Mac Ayres

Mac Ayres — Magic 8Ball


Back in November of last year, Mac Ayres previewed the shortest track from his new project Magic 8Ball, “Sometimes,” at his NPR Tiny Desk (Home) Concert. The performance, from what appeared to be his bedroom, featured multiple layered videos of Ayres playing different instruments and singing different vocal parts. The stripped-back, yet so precisely executed, virtual mini-concert wowed beyond belief. Notably, the performance of the forthcoming track urged anticipation for whatever project it would become a part of. 

The precision with which Ayres produces his music, either for performance or in recorded form, was re-proven at his Tiny Desk show and is exemplified wholeheartedly on his new album, Magic 8Ball. At only eight tracks, there is no room for anything resembling filler. Though it is shorter than all of his previously released bodies of work, the build of a well-defined Aristotelian plot arc in sonic form is distinctly present. From an auditory and lyrical perspective, the album is his most film-like. 

An inherent theme spurred from a Magic 8Ball is hoping for a desirable response to a wish. At the beginning of the album, from tracks “Sunny & 62” and the NPR-performed “Sometimes,” we hear Ayres anxiously awaiting a call back from a former lover. Then as we move forward to the next two tracks, “Nothing Else” and “Brand New,” Ayres moves more toward acceptance that he won’t reconnect. He eloquently realizes he will not be rekindling his previous flame as he sings over his most ethereal production, “They tell me this too shall pass / But if things, oh they never last / I guess I’m starting brand new.” The first four tracks function as a slow instrumental build, while Ayres vocally seems to effortlessly flutter. You soon realize you’ve been sucked into a vibe to create a poignant set-up.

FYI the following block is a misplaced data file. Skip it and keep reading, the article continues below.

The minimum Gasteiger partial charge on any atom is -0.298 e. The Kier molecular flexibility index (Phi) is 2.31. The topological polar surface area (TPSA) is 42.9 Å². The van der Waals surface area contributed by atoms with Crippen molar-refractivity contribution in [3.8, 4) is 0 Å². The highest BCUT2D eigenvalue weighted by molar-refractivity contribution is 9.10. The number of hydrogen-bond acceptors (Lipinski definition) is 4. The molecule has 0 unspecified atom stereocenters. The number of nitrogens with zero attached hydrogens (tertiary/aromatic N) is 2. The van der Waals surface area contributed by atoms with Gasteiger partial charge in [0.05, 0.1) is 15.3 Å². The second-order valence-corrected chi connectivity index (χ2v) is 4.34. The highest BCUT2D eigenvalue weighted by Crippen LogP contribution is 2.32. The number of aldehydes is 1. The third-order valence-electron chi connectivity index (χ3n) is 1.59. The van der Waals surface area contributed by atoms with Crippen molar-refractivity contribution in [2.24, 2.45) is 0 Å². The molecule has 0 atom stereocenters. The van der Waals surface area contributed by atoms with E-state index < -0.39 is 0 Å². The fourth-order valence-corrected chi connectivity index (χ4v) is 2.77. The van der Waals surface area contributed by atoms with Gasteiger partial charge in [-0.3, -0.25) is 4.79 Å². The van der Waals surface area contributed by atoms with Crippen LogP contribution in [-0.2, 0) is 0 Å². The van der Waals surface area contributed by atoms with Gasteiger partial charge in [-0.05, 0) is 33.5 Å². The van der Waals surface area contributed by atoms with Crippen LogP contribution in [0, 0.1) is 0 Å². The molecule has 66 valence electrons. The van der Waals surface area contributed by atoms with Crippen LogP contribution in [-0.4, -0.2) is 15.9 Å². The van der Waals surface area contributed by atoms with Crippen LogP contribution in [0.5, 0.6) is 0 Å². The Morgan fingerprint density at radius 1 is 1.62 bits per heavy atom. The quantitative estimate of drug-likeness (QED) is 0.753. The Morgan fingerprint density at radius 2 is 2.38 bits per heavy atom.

What happens next is Ayres’s compositional climax in a three-song sequence meant for pure aural satisfaction. Ayres dives back into faith in the Magic 8Ball for answers while craving the flame he thought he could conquer and rid his mind of. We hear him on “Never Let Me Go” thrust out feelings of hope singing, “Maybe once in a while you’ll be finding somebody to hold,” wishing for that person to be him over thriving minor piano chords. Then on “Every Time,” Ayres questions and criticizes his urges crooning alongside seductive electric guitar strums, “I said can somebody save me? / Can’t keep on holding my breath, better get this off my chest / It feels like every time I see you, I just don’t really see you.” Finally, on “What You Doin Tonight?” Ayres gives into the familiar love he wants to run back to singing within a head-bopping bass-line, “Feeling like I been changing / So whatcha doing being a stranger? / Singing I got a ticket, but I can’t go / I need a place I can call my home.” Ayres, on his most captivating melodic work to date, searches for solutions to his necessity for comfort and love and gives into old habitual urges to find clarity.

The denouement of “Almost Home,” the final track, shows Ayres singing about realizing he needed to plunge into what he had actually moved past. He sings, “Something feels wrong / Something ’bout this place / Won’t stay too long,” as Ayres becomes aware of the illusion of his desires. The conundrum meets its natural conclusion, and Ayres accomplishes a wildly repeatable body of work with more astutely executed harmonious elements to sink your teeth into than you could ever know you needed. From a musical perspective the outlook is looking good.